Recovered Accounts of Saskatchewan Adult Education: A Governance Moment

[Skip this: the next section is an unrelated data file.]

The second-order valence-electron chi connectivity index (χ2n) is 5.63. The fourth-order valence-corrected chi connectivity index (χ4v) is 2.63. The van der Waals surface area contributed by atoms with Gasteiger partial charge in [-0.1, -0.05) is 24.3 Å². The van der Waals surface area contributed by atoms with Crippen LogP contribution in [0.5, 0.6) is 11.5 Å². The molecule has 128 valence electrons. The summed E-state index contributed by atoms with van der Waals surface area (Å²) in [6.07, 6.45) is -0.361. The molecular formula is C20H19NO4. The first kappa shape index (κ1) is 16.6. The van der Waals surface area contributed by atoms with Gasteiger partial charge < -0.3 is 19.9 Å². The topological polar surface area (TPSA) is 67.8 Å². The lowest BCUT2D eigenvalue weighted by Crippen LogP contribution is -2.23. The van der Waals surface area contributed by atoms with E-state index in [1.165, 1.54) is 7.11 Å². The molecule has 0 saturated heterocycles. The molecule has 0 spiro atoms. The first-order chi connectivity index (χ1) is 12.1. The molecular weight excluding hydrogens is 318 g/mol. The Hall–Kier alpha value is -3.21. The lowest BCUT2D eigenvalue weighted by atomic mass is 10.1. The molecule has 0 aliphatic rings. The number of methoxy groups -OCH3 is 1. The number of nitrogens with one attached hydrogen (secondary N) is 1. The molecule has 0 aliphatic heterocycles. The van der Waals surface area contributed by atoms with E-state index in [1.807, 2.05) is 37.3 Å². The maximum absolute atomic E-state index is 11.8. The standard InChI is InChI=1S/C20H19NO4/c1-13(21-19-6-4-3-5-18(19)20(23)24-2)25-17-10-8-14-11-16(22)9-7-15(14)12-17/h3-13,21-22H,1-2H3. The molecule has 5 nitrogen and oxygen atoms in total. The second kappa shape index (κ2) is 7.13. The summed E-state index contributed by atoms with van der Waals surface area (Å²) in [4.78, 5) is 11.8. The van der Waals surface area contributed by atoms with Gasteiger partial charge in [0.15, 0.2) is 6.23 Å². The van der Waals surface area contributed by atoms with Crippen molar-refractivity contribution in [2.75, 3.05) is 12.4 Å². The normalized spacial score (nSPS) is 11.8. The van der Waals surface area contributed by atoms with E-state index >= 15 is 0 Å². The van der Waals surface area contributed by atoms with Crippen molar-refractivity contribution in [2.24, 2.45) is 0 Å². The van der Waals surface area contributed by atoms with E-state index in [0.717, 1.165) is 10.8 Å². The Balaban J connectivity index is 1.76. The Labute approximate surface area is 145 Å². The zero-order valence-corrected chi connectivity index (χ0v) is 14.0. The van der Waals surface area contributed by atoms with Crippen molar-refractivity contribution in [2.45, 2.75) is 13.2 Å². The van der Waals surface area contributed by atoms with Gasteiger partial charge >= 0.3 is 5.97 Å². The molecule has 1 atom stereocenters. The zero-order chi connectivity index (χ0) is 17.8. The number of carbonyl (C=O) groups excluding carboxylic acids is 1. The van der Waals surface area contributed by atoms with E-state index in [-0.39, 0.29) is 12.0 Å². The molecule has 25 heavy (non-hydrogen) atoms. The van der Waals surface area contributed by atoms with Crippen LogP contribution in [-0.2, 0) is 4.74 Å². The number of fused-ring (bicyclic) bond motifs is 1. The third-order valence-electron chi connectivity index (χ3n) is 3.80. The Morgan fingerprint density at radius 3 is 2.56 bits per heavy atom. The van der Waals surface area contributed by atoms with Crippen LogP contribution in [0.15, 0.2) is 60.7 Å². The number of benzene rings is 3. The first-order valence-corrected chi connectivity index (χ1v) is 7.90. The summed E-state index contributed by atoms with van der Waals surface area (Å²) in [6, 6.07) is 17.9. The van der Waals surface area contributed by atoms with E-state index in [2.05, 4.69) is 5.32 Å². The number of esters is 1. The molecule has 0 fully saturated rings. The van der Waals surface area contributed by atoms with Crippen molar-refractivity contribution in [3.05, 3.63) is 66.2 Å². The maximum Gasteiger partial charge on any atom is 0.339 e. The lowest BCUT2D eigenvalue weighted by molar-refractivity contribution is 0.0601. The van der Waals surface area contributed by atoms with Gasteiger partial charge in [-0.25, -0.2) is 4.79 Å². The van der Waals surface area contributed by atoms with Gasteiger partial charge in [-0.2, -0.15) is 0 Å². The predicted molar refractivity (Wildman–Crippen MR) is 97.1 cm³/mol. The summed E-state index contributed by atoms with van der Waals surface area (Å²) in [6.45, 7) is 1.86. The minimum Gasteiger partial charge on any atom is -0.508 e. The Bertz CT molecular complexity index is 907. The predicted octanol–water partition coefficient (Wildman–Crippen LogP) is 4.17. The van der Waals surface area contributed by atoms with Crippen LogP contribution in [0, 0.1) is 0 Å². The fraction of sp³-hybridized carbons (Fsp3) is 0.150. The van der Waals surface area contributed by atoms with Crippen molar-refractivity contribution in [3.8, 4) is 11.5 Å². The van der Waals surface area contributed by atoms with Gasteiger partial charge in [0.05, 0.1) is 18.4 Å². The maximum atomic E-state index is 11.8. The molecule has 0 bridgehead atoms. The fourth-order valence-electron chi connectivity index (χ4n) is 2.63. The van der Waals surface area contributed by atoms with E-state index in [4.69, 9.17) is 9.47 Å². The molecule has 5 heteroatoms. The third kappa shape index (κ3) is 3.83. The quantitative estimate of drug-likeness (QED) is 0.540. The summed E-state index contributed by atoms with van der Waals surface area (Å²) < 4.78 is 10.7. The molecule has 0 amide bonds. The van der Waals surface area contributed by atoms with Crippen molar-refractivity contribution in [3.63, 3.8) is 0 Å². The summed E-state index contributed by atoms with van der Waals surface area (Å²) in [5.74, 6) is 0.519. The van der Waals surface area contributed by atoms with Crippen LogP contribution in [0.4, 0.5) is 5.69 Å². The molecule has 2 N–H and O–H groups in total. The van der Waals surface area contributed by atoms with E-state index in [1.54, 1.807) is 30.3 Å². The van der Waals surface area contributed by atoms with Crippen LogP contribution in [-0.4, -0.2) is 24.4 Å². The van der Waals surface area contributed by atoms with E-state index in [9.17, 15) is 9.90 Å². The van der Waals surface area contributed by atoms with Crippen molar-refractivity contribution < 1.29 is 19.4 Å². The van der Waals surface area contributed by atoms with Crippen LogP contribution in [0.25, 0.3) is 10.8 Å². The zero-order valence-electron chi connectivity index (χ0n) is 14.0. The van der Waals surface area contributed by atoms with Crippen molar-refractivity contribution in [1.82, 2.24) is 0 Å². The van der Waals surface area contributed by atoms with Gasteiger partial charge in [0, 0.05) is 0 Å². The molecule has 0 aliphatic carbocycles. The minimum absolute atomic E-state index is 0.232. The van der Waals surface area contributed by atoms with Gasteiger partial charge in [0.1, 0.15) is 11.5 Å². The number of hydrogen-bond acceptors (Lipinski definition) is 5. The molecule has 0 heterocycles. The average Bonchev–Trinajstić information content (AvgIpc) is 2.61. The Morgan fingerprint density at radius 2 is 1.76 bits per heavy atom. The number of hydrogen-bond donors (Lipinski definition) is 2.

While a good deal is known about the history and governance structures within the Saskatchewan K-12 system, very little is known about the adult education and training sector. Faris (Cassidy & Faris, 1987) indicates that, given the magnitude and importance of the sector, the low status and remarkably little attention paid to the field of adult education is puzzling. Accordingly, the purpose of this study is to understand and synthesize the lived-experiences of key decision-makers in order to make recommendations to improve the governance of the Saskatchewan adult education and training sector. Moreover, it is disturbing to find that the researcher’s understandings that emerged were inconsistent, disconnected, and fragmented - of both the history and the governance of the Saskatchewan adult education and training sector. The dissertation employed a direct phenomenological, sociological qualitative research approach. This approach is consistent with Hart’s (2008) Conceptual Research Framework, which utilizes five overlapping perspectives. The five perspectives employed to guide the decision-making processes are ontology, epistemology, theoretical perspective, mythology, and method. In addition to reviewing archival sources, government documents, and related materials from approximately 1944 to 2005, the researcher interviewed 13 of Saskatchewan’s top postsecondary decision-makers to elicit their lived-experiences and to provide recommendations on how to improve adult education and training governance. The findings generated contain six general themes concerning Saskatchewan adult education and training. These themes are discussed in Chapter 6, under the headings of K-12 Concerns, Understanding Complexity, Governance Selection Processes, Global Competition, Legislative Change, and Moral Governance. This study includes five recommendations to improve Saskatchewan adult education and training governance. The five recommendations include (a) clarifying board of governor membership, (b) increasing participant education and training, (c) reviewing Ministerial authority, (d) harmonizing the legislation, and (e) articulating a new vision for the postsecondary adult education system. These themes and recommendations may have implications for understanding the origins and governance of the adult education and training system in other jurisdictions. The study concludes with some suggestions for additional research.